Skip to main content

Advertisement

We’d like to understand how you use our websites in order to improve them. Register your interest.

Viral vectored transmission blocking vaccines against Plasmodium falciparum

Background

Transmission blocking vaccines (TBVs) target sexual develop¬ment of the parasite within the mosquito and aim to prevent transmission of malaria from one individual to another. Antibodies raised against Pfs48/45, Pfs230 Region C, PfHAP2, and Anopheles gambiae Alanyl Aminopeptidase N1 (AgAPN1) proteins reduce transmission i.e. have transmission blocking activity [15]. Recombinant simian Adenovirus (AdC63 serotype) and Modified Vaccinia Ankara (MVA) viral vectors have been shown to induce high antibody titres to asexual parasite antigens in animal studies [6].

Materials and methods

Protein sequences for each of the antigens were codon optimised for expression in humans and cloned into shuttle vectors, which were then recombined with the parental virus and purified to obtain virus expressing the antigen of interest. Mice were vaccinated with AdC63 (i.m.), sera was taken after 2 weeks, and will be followed by an MVA boost (i.d.) eight weeks after the prime. Antibodies were assayed by a standardised ELISA, and transmission blocking activity assessed using a standardised membrane feeding assay (SMFA).

Conclusion

Induction of high antibody tires using this vaccine platform could be used together with other control measures to achieve elimination and/or eradication of the disease at a local or national level.

References

  1. 1.

    Dinglasan RR, Kalume DE, Kanzok SM, Ghosh AK, Muratova O, Pandey A, Jacobs-Lorena M: Disruption of Plasmodium falciparum development by antibodies against a conserved mosquito midgut antigen. Proc Natl Acad Sci USA. 2007, 104: 13461-6. 10.1073/pnas.0702239104.

    PubMed Central  CAS  Article  PubMed  Google Scholar 

  2. 2.

    Chowdhury DR, Angov E, Kariuki T, Kumar N: A potent malaria transmission blocking vaccine based on codon harmonized full length Pfs48/45 expressed in Escherichia coli. PLoS One. 2009, 4: e6352-10.1371/journal.pone.0006352.

    PubMed Central  Article  PubMed  Google Scholar 

  3. 3.

    Bustamante PJ, Woodruff DC, Oh J, Keister DB, Muratova O, Williamson KC: Differential ability of specific regions of Plasmodium falciparum sexual-stage antigen, Pfs230, to induce malaria transmission-blocking immunity. Parasite Immunol. 2000, 22: 373-80. 10.1046/j.1365-3024.2000.00315.x.

    CAS  Article  PubMed  Google Scholar 

  4. 4.

    Blagborough AM, Sinden RE: Plasmodium berghei HAP2 induces strong malaria transmission-blocking immunity in vivo and in vitro. Vaccine. 2009, 27: 5187-94. 10.1016/j.vaccine.2009.06.069.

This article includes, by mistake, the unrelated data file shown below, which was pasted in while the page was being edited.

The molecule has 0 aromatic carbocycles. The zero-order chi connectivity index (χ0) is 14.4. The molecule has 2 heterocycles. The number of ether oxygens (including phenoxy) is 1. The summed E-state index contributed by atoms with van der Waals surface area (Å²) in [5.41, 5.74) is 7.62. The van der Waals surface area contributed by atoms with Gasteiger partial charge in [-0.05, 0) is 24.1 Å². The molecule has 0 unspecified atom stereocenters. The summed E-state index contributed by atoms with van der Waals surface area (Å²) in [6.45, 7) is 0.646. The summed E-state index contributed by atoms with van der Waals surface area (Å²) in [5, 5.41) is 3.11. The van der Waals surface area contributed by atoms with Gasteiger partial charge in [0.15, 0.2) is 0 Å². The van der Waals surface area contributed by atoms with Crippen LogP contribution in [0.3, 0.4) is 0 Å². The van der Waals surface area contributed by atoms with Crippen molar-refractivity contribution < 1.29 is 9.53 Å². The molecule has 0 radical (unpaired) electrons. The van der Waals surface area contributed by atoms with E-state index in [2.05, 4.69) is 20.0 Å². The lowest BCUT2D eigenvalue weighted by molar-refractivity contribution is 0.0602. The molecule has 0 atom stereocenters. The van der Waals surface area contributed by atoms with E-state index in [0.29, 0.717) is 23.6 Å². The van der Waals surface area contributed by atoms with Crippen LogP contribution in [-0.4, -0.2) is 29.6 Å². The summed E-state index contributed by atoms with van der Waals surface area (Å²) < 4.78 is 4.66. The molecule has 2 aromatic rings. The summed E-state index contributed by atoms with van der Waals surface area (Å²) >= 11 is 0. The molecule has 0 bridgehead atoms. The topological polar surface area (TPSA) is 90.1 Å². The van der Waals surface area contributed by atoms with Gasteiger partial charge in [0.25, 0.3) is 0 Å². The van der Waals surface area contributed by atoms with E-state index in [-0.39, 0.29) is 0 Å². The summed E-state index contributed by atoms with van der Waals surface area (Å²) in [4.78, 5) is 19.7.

CAS  Article  PubMed  Google Scholar 

  5. 5.

    Vermeulen AN, Ponnudurai T, Beckers PJ, Verhave JP, Smits MA, Meuwissen JH: Sequential expression of antigens on sexual stages of Plasmodium falciparum accessible to transmission-blocking antibodies in the mosquito. J Exp Med. 1985, 162: 1460-76. 10.1084/jem.162.5.1460.

    CAS  Article  PubMed  Google Scholar 

  6. 6.

    Draper SJ, Moore AC, Goodman AL, Long CA, Holder AA, Gilbert SC, Hill F, Hill AV: Effective induction of high-titer antibodies by viral vector vaccines. Nat Med. 2008, 14: 819-821. 10.1038/nm.1850.

    CAS  Article  PubMed  Google Scholar 

Download references

Author information

Affiliations

Authors

Corresponding author

Correspondence to Melissa C Kapulu.

Rights and permissions

This article is published under license to BioMed Central Ltd. This is an open access article distributed under the terms of the Creative Commons Attribution License (http://creativecommons.org/licenses/by/2.0), which permits unrestricted use, distribution, and reproduction in any medium, provided the original work is properly cited.

Reprints and Permissions

About this article

Cite this article

Kapulu, M.C., Biswas, S., Blagborough, A. et al. Viral vectored transmission blocking vaccines against Plasmodium falciparum. Malar J 9, O22 (2010). https://doi.org/10.1186/1475-2875-9-S2-O22

Download citation

Keywords

  • Malaria
  • Plasmodium Falciparum
  • Vaccinia
  • Anopheles Gambiae
  • High Antibody

Comments

By submitting a comment you agree to abide by our Terms and Community Guidelines. If you find something abusive or that does not comply with our terms or guidelines please flag it as inappropriate. Please note that comments may be removed without notice if they are flagged by another user or do not comply with our community guidelines.